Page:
I want to write a Perl 6 program that performs the same operation on an undetermined number of files, just like how you can use rm file1.txt file2.txt file3.txt in Linux.

My code looks like this:

#!/usr/bin/env perl6

my @args = @*ARGS.perl;

for @args -> $arg {
    say $arg

However, when I invoke it as ./loop_args.pl6 file1.txt file2.txt I get the following output: ["file1.txt", "file2.txt"]

What am I doing wrong? I just want it to be an array.

  • I would like to know what lead you to use .perl, so that we can prevent others from going down this path in the future. Commented Nov 16, 2018 at 16:07
  • Hey Brad, I misread the documentation here; I have a bad habit of only looking at the code: perl6maven.com/parsing-command-line-arguments-perl6
    – Taylor Lee
    Commented Nov 16, 2018 at 23:28
  • 1
    Ok. Short of asking Gabor to change that article, I suppose there's not much to do. Commented Nov 16, 2018 at 23:41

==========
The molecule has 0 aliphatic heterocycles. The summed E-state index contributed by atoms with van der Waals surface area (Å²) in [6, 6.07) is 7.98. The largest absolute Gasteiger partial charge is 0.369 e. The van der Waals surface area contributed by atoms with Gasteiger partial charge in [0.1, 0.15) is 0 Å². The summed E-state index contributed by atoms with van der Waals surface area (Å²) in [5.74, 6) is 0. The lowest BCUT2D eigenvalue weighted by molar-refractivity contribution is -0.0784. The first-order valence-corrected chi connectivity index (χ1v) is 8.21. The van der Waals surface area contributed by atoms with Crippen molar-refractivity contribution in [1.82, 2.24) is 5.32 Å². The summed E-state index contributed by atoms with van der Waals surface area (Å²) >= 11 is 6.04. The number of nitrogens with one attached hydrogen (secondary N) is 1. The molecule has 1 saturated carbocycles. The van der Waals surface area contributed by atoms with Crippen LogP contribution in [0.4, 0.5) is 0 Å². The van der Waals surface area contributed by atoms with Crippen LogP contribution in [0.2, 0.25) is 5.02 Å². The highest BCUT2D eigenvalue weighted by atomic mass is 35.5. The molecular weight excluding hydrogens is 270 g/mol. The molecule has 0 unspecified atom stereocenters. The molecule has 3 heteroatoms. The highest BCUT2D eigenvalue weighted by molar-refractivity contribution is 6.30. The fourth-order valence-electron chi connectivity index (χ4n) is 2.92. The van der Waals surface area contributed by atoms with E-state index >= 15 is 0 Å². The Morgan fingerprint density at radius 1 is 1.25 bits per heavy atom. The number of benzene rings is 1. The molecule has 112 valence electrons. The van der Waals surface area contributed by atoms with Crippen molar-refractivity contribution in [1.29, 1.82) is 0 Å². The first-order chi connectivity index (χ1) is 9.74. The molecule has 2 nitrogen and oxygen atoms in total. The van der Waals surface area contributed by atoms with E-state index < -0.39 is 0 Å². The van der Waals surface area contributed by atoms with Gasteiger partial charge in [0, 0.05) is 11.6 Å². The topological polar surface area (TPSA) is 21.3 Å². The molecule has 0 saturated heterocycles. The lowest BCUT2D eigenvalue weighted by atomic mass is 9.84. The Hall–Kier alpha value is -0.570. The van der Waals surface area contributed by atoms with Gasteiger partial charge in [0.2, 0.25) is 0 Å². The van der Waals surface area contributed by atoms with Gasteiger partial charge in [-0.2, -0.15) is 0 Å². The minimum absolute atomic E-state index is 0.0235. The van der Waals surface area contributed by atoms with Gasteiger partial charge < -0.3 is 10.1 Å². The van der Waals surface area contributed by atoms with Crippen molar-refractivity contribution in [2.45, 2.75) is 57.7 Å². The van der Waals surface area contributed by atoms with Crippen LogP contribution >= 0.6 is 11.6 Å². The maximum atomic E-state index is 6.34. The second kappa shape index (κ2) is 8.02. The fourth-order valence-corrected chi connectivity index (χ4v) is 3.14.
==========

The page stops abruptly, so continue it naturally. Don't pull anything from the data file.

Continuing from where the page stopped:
2 Answers 2


For Perl6 the arguments array is @*ARGS, this gives the code:

#! /usr/bin/env perl6

use v6;

for @*ARGS -> $arg
    print("Arg $arg\n");

So you just need to remove the .perl from your my @args = @*ARGS.perl; line.

EDIT: Updated as per Ralphs's comments

  • You don't need the use strict; there :) Commented Nov 13, 2018 at 9:04
  • 2
    To clarify @Scimon's comment you don't need the use strict; because P6 defaults to strict. While I'm writing a comment I'll also note that the my $arg; declares a $arg but it's redundant and misleading. The -> $arg declares another $arg that shadows the my one inside the block.
    – raiph
    Commented Nov 13, 2018 at 19:24

So it depends on what you want to do with the files. If you want to read through them all you might want to take a look at $*ARGFILES this is an IO::CatHandle Object that batches up all the arguments and treats them as a list of files. So to print them all out you could do.

#! /usr/bin/env perl6
use v6;

for $*ARGFILES.handles -> $IO {

Ok so that's a bit more convoluted than looking at @*ARGS. But what if you wanted to print the first 5 lines for each file?

#! /usr/bin/env perl6
use v6;

for $*ARGFILES.handles -> $IO {
    say $IO.lines: 5;

Or maybe you just want to read the contents of all the files and print them out?

#! /usr/bin/env perl6
use v6;

.say for $*ARGFILES.lines;

Hope that gives you some ideas.

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